Indonesia Will Have the Fastest Growing Defence Budget in Asia Pacific Over The Next Five Years

Global Defence Spending is down, but Asia’s spending is up. That is according to the Stockholm International Peace Research Institute (SIPRI), which released the latest edition of its annual measure of military expenditure worldwide for 2014. SIPRI reported that, in 2014, global military spending dropped slightly by 0.4 percent in real terms, despite the growing instability and conflict in the Ukraine.


Ryamizard Pushing for Indonesian Defense Budget Increase, Citing Shortfall

Jakarta. Defense Minister Ryamizard Ryacudu said on Thursday that the government was committed to boosting the portion of defense spending up to 1.5 percent of Indonesia’s state budget, almost double the current level.

Ryamizard said the Rp 83 trillion ($6.8 billion) allotted this year, although an increase from figures appropriated in previous years, represented only 0.8 percent of the total state budget.


Analysts Welcome Indonesia’s Plans to Triple Defense Budget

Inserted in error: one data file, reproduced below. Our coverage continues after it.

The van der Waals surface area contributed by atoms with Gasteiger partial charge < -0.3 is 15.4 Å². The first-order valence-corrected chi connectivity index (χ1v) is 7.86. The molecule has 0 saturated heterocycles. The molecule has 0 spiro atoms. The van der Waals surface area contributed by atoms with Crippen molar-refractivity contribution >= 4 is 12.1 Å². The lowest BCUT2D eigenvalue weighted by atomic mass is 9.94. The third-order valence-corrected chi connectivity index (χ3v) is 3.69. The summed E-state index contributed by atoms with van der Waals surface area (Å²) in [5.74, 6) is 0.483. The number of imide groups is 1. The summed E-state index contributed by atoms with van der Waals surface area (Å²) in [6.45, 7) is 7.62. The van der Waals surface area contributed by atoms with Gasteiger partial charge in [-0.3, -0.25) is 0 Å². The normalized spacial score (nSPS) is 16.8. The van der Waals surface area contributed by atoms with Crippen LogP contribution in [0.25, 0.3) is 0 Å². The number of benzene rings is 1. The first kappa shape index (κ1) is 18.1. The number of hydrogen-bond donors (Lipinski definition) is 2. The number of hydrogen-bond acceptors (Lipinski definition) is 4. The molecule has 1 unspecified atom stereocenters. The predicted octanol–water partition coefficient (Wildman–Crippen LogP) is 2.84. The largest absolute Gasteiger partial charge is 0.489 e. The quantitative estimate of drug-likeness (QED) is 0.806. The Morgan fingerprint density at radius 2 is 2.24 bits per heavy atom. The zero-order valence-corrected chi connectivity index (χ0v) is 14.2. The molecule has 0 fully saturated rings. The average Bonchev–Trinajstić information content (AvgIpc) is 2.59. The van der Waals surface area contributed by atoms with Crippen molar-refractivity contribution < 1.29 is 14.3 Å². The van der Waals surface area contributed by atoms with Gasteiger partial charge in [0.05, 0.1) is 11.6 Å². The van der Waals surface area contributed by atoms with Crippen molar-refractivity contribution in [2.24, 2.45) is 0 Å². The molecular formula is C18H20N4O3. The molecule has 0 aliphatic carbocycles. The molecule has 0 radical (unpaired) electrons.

Jakarta. The new government’s plan to bolster the country’s defense spending to almost triple its current budget by 2019 has received support from international relations analysts and military experts in Indonesia.

Luhut Panjaitan, an adviser to President Joko Widodo, said on Tuesday that Indonesia’s defense spending was targeted to increase to 1.5 percent of gross domestic product over the next five years in order to protect the country’s sovereignty and national interests.

“We link to economic growth of about 7 percent … so by 2019, the national defense budget can increase to around $20 billion per annum,” Luhut said, as reported by Reuters on Wednesday.


Jokowi Spells Out Vision for Indonesia’s “Global Maritime Nexus”

The economic and security conundrum posed by Indonesia’s archipelagic geography is not new. The combination of 17,000 islands with an underfunded navy and poor port infrastructure results in widespread piracy, illegal fishing, and smuggling. The extraordinarily high costs of transporting goods domestically makes it cheaper for Indonesians to consume foreign goods than domestic ones, and makes the nation function more as a collection of weakly integrated economies than as a unified market.


The Indonesian Maritime Doctrine: Realising the Potential of the Ocean

The maritime doctrine continues the military modernisation agenda begun by President Susilo Bambang Yudhoyono (SBY) in 2005. SBY’s plan, the Minimum Essential Force (MEF), aimed to develop a green-water navy capable of patrolling the extent of the Indonesian archipelago by 2024. The Indonesian military (TNI) is currently hampered by outdated weapons systems that make it difficult to effectively protect the country’s territorial waters.

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